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Mon, June 18, 2007 : Last updated 19:49 pm (Thai local time)



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The Nation




Home > Business > Cinema paradiso





Cinema paradiso

With 170 Thais for every movie screen, cinema operators have a big thirst to quench - and that's good news for advertisers

In the world of advertising, cinema used to be something of an ugly duckling. The spotlights have always been on television commercials and print advertisements, where the majority of clients' money pours in. Advertising awards have even been stacked in their favour.

But recently, cinema - once under-appreciated as an advertising channel - has been undergoing a facelift. In the first four months of the year, cinema advertising experienced an incredible 418-per-cent growth, at a time when advertising generally was suffering as much, if not more, than other industries in the present economic doldrums.

In April, general ad spending slumped by 6.6 per cent from the first quarter, and although the figures were still 4.4 per cent higher year on year, spending on magazine, radio and newspaper ads slipped at the start of the current quarter by 8.6 per cent, 7.2 per cent and 10.2 per cent, respectively.

TV spending grew in the first quarter, by a mere 3.2 per cent. But it tumbled by 7.23 per cent in April - the first time that spending on television advertising has gone down since the financial crisis a decade ago, according to Advertising Association of Thailand president Witawat Jayapani, who is also chief executive of Creative Juice/G1. And while television spending was dwindling, cinema spending swelled in the month of April by 343 per cent.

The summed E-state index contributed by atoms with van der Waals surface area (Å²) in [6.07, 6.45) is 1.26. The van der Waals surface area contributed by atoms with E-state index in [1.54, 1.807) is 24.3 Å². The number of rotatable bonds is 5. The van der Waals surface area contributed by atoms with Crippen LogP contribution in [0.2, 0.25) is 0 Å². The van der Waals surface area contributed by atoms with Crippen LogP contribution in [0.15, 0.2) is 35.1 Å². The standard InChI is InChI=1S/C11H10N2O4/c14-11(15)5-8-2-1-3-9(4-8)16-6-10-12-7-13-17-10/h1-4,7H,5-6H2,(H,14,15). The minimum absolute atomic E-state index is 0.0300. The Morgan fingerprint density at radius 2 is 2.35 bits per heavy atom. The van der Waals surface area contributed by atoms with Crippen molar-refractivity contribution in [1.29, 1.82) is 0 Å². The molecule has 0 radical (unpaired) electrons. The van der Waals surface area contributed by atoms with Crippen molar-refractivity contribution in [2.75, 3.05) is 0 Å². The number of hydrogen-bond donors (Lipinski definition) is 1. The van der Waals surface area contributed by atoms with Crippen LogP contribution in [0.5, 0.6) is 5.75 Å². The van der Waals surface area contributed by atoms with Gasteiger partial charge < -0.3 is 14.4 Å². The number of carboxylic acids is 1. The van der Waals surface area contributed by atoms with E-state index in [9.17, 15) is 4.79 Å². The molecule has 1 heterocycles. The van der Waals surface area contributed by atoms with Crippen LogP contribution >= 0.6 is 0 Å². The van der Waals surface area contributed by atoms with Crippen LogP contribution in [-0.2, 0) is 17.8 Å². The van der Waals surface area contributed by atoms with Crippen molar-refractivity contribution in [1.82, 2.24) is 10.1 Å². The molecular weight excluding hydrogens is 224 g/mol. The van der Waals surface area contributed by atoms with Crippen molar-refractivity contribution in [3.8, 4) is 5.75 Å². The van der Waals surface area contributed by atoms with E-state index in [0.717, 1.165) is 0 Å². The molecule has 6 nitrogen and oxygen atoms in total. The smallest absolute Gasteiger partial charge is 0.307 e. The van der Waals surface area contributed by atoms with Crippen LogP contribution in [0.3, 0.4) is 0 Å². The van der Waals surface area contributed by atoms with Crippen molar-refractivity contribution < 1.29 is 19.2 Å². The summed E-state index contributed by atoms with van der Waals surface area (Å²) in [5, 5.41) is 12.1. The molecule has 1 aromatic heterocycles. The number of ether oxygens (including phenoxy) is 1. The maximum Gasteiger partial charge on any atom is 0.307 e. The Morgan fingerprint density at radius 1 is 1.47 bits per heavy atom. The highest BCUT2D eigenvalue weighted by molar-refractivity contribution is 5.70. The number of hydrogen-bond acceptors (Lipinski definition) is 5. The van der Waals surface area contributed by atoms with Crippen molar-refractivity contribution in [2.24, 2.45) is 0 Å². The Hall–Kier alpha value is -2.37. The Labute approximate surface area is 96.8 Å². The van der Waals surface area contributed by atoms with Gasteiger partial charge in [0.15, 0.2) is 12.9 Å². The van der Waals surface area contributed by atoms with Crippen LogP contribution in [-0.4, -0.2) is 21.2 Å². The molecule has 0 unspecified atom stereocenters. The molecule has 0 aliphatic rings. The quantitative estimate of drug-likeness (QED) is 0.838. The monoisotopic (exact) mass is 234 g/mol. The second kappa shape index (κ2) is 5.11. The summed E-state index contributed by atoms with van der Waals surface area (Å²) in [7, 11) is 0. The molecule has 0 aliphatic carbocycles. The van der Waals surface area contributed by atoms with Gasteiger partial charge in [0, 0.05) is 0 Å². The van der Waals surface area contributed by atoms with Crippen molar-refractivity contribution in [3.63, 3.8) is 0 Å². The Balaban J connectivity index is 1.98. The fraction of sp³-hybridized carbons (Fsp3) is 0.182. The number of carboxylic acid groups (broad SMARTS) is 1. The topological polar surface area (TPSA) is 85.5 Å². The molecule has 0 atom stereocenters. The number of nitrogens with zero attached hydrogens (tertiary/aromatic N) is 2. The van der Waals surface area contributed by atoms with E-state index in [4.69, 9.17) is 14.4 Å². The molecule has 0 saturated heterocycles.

The unprecedented trend can be attributed to three factors: mainly to improvements in the cinema-going experience, from more screens to show times, then there's cinema's uninterrupted viewing environment, and finally the proliferation of blockbusters.

At last count, there were 570 screens around the country, 300 of them in Greater Bangkok. Forty-seven new screens are expected to be added this year, 37 of them in Bangkok, making a grand total of 617 by year's end.

Major Cineplex, having merged with EGV, now dominates the market with a share of about 70 per cent, followed by SF Cinema with 25 per cent.

All the new screens are still not enough to quench the thirst for out-of-home entertainment, says Major CineAd president Panithan Sethabutra. He believes Thai audiences are underserved. Currently there are, on average, 170 Thais per movie screen, although in Bangkok the ratio comes closer to 30. In the United States, there are 10 Americans per screen. Even the Philippines, which has a lower gross domestic product per capita than Thailand, has 90 Filipinos per screen.

In Thailand there is clearly an urban-rural divide. But stand-alone cinemas are gradually being replaced upcountry by complexes with restaurants and shops attached to theatres.

On a consumer level, the environment of these new cinema complexes and multiplexes has also been improving, says Carat Media Services Thailand chief executive Vichai Suphasomboon. The seats are plusher and there is more leg-room. Wine and other high-end delicacies are served for exclusive customers. Tickets can be booked online or on the phone to avoid long queues and the timetable is more generous, with major films screening every other 15 minutes or so.